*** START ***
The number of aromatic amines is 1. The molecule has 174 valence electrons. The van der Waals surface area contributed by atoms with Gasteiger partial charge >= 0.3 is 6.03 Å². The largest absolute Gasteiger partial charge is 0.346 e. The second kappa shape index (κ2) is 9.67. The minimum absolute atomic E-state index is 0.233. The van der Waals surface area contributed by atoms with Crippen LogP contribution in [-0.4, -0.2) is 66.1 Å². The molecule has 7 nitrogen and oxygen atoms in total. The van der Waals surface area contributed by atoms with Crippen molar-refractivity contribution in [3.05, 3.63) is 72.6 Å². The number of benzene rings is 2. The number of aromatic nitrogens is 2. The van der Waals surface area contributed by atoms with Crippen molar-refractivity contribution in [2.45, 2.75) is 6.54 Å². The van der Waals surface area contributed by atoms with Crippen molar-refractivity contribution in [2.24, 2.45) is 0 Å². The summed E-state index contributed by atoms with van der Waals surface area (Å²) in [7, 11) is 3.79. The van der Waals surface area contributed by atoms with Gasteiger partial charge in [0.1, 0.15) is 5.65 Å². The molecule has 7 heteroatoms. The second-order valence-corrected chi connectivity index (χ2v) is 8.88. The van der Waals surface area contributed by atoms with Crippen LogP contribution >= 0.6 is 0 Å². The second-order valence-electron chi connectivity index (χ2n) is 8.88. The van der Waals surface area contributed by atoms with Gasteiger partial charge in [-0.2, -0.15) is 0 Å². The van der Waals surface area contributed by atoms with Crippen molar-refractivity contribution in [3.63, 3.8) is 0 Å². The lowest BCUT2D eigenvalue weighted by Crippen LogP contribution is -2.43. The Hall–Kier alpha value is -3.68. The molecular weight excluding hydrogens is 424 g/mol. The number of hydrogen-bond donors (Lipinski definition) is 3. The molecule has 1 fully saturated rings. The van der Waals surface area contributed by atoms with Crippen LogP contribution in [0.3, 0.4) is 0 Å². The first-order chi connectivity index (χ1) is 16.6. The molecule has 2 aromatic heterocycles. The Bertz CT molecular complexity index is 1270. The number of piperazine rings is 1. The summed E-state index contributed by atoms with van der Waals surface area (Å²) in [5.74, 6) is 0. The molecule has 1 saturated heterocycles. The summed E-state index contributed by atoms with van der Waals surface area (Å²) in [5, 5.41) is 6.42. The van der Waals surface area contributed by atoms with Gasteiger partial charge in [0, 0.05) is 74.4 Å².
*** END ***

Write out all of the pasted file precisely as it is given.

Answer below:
The number of aromatic amines is 1. The molecule has 174 valence electrons. The van der Waals surface area contributed by atoms with Gasteiger partial charge >= 0.3 is 6.03 Å². The largest absolute Gasteiger partial charge is 0.346 e. The second kappa shape index (κ2) is 9.67. The minimum absolute atomic E-state index is 0.233. The van der Waals surface area contributed by atoms with Crippen LogP contribution in [-0.4, -0.2) is 66.1 Å². The molecule has 7 nitrogen and oxygen atoms in total. The van der Waals surface area contributed by atoms with Crippen molar-refractivity contribution in [3.05, 3.63) is 72.6 Å². The number of benzene rings is 2. The number of aromatic nitrogens is 2. The van der Waals surface area contributed by atoms with Crippen molar-refractivity contribution in [2.45, 2.75) is 6.54 Å². The van der Waals surface area contributed by atoms with Crippen molar-refractivity contribution in [2.24, 2.45) is 0 Å². The summed E-state index contributed by atoms with van der Waals surface area (Å²) in [7, 11) is 3.79. The van der Waals surface area contributed by atoms with Gasteiger partial charge in [0.1, 0.15) is 5.65 Å². The molecule has 7 heteroatoms. The second-order valence-corrected chi connectivity index (χ2v) is 8.88. The van der Waals surface area contributed by atoms with Crippen LogP contribution >= 0.6 is 0 Å². The second-order valence-electron chi connectivity index (χ2n) is 8.88. The van der Waals surface area contributed by atoms with Gasteiger partial charge in [-0.2, -0.15) is 0 Å². The van der Waals surface area contributed by atoms with Crippen molar-refractivity contribution in [3.63, 3.8) is 0 Å². The lowest BCUT2D eigenvalue weighted by Crippen LogP contribution is -2.43. The Hall–Kier alpha value is -3.68. The molecular weight excluding hydrogens is 424 g/mol. The number of hydrogen-bond donors (Lipinski definition) is 3. The molecule has 1 fully saturated rings. The van der Waals surface area contributed by atoms with Crippen LogP contribution in [0.3, 0.4) is 0 Å². The first-order chi connectivity index (χ1) is 16.6. The molecule has 2 aromatic heterocycles. The Bertz CT molecular complexity index is 1270. The number of piperazine rings is 1. The summed E-state index contributed by atoms with van der Waals surface area (Å²) in [5.74, 6) is 0. The molecule has 1 saturated heterocycles. The summed E-state index contributed by atoms with van der Waals surface area (Å²) in [5, 5.41) is 6.42. The van der Waals surface area contributed by atoms with Gasteiger partial charge in [0, 0.05) is 74.4 Å².